On the heels of her Conatus world tour, Nika Roza Danilova was offered an opportunity to perform at one of the most prestigious modern art museums in the world, NY’s Guggenheim. Rather than doing her standard Zola Jesus electronic set she decided she wanted to work with a classical composer who could arrange her songs for a quartet. She recruited legendary industrial pioneer JG Thirlwell (Foetus) to do the arrangements. If there is a common thread to Thirlwell’s varied musical styles, it is dramatic intensity and evocative, cinematic quality. Thirlwell’s bredth of experience in experimental and classical music makes him the perfect collaborator to help realize Danilova’s vision
The show went over amazingly well with the Village Voice proclaiming that Zola Jesus “conquered the Guggenheim”. Removing the bulk of electronics from these songs gives them the space to breath, thusly opening them up to be received by a much wider audience who perhaps don’t normally venture into the techno-pop/ industrial arena.
It is our honor to present the “first and only official authorized Zola Jesus remix”, In Your Nature, as heard through the ears of David Lynch. We gave Mr. Lynch a copy of her album Conatus and let him pick which track he wanted to work with. He chose a track that we felt already had single potential and replaced the tension building string patches with intricately crafted guitar parts orchestrated and performed by himself and music assistant Dean Hurley. What was once a dance track becomes a lurching cinematic masterpiece. The beat is slowed to a crawl, drum and synth patches removed entirely, and what is left is something perhaps closer to the nature of Zola Jesus than we ever could have hoped for.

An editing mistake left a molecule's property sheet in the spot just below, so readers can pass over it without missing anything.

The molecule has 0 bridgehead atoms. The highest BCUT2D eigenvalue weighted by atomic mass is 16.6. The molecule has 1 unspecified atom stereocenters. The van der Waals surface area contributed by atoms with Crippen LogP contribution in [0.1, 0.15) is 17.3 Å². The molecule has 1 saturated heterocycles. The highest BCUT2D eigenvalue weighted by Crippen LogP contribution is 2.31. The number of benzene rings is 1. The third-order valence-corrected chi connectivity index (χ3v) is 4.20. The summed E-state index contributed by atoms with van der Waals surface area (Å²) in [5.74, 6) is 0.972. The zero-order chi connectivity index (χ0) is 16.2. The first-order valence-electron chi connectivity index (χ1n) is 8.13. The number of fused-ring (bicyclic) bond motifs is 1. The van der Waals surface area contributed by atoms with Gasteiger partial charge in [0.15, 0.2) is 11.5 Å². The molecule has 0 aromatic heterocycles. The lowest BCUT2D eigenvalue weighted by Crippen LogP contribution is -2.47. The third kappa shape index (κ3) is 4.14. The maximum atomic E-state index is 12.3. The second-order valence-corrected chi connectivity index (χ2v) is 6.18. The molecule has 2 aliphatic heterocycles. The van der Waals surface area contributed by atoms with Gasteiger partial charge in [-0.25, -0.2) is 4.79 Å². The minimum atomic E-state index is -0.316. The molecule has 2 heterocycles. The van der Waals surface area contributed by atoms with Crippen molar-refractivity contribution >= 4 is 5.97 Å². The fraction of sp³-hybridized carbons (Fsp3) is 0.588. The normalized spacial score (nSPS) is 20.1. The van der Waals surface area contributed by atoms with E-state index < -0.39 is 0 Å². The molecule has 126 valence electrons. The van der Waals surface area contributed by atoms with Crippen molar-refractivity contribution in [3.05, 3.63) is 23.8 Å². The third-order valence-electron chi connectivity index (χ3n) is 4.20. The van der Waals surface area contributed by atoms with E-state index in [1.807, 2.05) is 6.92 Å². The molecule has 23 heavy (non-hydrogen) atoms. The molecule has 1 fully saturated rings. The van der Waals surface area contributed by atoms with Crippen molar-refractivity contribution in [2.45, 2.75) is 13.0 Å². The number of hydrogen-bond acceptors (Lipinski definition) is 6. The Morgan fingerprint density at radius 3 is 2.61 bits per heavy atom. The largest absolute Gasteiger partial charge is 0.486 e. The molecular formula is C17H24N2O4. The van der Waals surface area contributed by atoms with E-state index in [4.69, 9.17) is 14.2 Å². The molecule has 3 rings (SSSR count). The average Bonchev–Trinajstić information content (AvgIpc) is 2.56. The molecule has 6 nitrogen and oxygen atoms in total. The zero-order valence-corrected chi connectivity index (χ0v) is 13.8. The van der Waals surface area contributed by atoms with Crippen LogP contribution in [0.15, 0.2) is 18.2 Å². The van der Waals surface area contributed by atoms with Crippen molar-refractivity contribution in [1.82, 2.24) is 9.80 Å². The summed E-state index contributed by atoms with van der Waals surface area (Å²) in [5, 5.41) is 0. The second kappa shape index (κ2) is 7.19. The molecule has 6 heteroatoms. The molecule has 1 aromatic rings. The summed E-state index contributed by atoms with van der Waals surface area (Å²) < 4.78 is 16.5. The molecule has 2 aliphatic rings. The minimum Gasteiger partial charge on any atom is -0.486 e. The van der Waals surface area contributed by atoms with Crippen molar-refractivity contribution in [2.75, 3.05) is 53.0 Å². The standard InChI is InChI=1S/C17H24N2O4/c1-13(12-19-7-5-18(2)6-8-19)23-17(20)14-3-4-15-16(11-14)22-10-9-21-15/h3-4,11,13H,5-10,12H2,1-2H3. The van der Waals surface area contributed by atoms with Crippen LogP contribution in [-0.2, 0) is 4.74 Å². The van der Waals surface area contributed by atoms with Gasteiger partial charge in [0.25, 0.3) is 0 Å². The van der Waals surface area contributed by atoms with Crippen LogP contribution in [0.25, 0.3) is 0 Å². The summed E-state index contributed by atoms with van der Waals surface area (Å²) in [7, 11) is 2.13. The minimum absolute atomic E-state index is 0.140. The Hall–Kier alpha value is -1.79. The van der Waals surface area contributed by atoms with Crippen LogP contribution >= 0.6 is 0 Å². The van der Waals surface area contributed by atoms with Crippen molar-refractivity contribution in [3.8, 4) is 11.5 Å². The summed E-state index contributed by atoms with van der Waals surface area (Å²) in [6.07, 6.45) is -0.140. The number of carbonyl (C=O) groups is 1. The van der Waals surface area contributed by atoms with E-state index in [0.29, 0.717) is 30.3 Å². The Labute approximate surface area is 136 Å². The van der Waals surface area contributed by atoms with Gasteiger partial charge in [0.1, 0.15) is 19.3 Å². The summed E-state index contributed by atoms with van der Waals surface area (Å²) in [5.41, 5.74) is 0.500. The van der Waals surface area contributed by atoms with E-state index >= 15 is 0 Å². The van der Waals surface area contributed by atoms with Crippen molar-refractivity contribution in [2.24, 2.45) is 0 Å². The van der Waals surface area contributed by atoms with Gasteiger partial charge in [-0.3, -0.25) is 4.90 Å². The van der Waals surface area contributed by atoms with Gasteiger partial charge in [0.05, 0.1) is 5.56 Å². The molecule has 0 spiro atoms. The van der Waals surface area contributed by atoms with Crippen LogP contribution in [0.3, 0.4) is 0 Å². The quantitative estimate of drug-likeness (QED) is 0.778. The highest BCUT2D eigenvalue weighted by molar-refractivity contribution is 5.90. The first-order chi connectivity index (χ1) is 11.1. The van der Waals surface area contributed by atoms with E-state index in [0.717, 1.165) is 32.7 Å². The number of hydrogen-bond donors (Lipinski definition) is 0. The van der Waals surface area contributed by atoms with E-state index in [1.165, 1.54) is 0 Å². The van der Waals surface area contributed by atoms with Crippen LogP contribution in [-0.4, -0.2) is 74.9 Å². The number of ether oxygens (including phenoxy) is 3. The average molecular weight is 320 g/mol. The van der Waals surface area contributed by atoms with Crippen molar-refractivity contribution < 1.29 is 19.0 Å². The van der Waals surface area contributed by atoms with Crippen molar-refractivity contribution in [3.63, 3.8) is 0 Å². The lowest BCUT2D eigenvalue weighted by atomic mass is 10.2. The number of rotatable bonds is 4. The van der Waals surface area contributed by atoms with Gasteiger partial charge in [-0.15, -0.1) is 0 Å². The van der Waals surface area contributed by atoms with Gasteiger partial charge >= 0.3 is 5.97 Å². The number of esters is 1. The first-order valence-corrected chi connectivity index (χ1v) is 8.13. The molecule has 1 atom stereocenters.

Saying the last six months have been a whirlwind for our brightest young artist would certainly be a bit of an understatement. In addition to turning 21 successfully, by the time you read this, she will have also graduated college with a double major, and left her home of Wisconsin for the significantly less flat pavement of Los Angeles. But beyond the collegiate and personal milestones, Zola Jesus has attained some crucial career milestones since her last EP as well. She will be heading out on her first proper tours this fall, (three of them back-to-back, actually) supporting Fever Ray and Xiu Xiu abroad and The xx stateside. Don't worry there will be plenty of headline shows sprinkled throughout as well, and yes, most of the shows will be with the full band.
She has also worked with a producer (Chris Coady) for the first time, the fruits of which labor appear here on the first track, "Poor Animal." Gone are the morose, gothic lo-vibes and in their place is an airy almost dance track that still sounds as true to form as other endeavor Danilova has ever undertaken. An old hit and recent show-stopper live track, "Seatalk" has been re-recorded as well and this new well mic'd version is breathtakingly good. There will be a video coming for that soon too. Closer, "Lightsick" is a straight piano ballad. Not synth, real piano. And for her darker fans, "Tower" still has that Mad Maxian apocalypse creep we know and love. To top it all off, we've gone ahead and completely 180'd the harsh chocolate artwork of Stridulum to present you with a softer, gentler, blonder ZJ as photographed by her mother in the woods near their home.